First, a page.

Atlanta is blessed with world-class universities, research-based anti-violence nongovernmental organizations, and the Centers for Disease Control and Prevention, housing the Division of Violence Prevention. Georgia State University’s criminal justice and criminology department is a mere three blocks from City Hall. Emory University and Morehouse School of Medicine employ dozens of trauma surgeons and medical personnel at Grady Memorial Hospital, where most shooting victims land.

This rich array of knowledge is available for the asking.

Our city has neither time nor resources to waste.

We need a proper, evidence-based assessment of the crime problem facing our city and a treatment and monitoring plan driven by scientifically proven strategies. Such solutions are readily available, but it’s important to consult with those who know the difference between programs that work and those that don’t -- with a specific focus on Atlanta.

Last month, the two of us met under unfortunate circumstances that magnify the problem. A fight between two groups of young men in Buckhead erupted in gunfire that struck three people at a retail-store parking lot, including Volkan. It sent him to Grady, where Mara performed surgery to remove the bullet from his arm and fix his broken ulna bone with plates and screws.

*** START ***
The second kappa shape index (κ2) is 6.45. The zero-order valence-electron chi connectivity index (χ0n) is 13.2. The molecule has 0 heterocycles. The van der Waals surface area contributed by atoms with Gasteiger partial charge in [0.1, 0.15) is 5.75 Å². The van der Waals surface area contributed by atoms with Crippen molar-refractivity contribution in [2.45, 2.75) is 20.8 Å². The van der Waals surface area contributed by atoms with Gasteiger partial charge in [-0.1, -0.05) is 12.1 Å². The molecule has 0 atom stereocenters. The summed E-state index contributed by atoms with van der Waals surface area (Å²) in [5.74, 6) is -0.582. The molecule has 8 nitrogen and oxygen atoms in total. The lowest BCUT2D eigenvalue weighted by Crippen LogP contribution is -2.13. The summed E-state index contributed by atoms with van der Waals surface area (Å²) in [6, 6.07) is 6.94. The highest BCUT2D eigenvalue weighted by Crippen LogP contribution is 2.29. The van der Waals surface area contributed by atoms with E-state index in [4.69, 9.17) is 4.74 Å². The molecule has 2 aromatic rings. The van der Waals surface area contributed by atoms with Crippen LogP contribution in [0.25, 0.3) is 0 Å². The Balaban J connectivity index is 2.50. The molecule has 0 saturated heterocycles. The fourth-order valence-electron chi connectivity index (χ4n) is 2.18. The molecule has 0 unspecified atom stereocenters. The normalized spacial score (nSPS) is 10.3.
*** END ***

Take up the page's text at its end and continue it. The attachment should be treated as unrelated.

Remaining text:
We’ve reached out to the mayor to offer our help during these difficult times. We don’t work in ivory towers. Our work takes place on the streets of Atlanta and in its emergency rooms.

Other cities, like Dallas, Boston, and Miami have developed strong traditions of working with bona fide researchers to produce real solutions with lasting effects.

Atlanta can join their ranks, but they need to bring in scientists like us to make it work, and make violence reduction last.

Volkan Topalli is a professor of criminology with the Andrew Young School of Policy Studies at Georgia State University. He has studied street violence for 21 years, and has interviewed hundreds of justice-involved individuals -- drug dealers, carjackers, street robbers -- in Atlanta’s neighborhoods.

Mara Schenker, M.D., is associate professor and the chief of orthopaedics and director of orthopaedic trauma for Grady Memorial Hospital and Emory University. She’s performed nearly 3,000 surgeries in her time at Grady, many of which were the result of gun-related violence.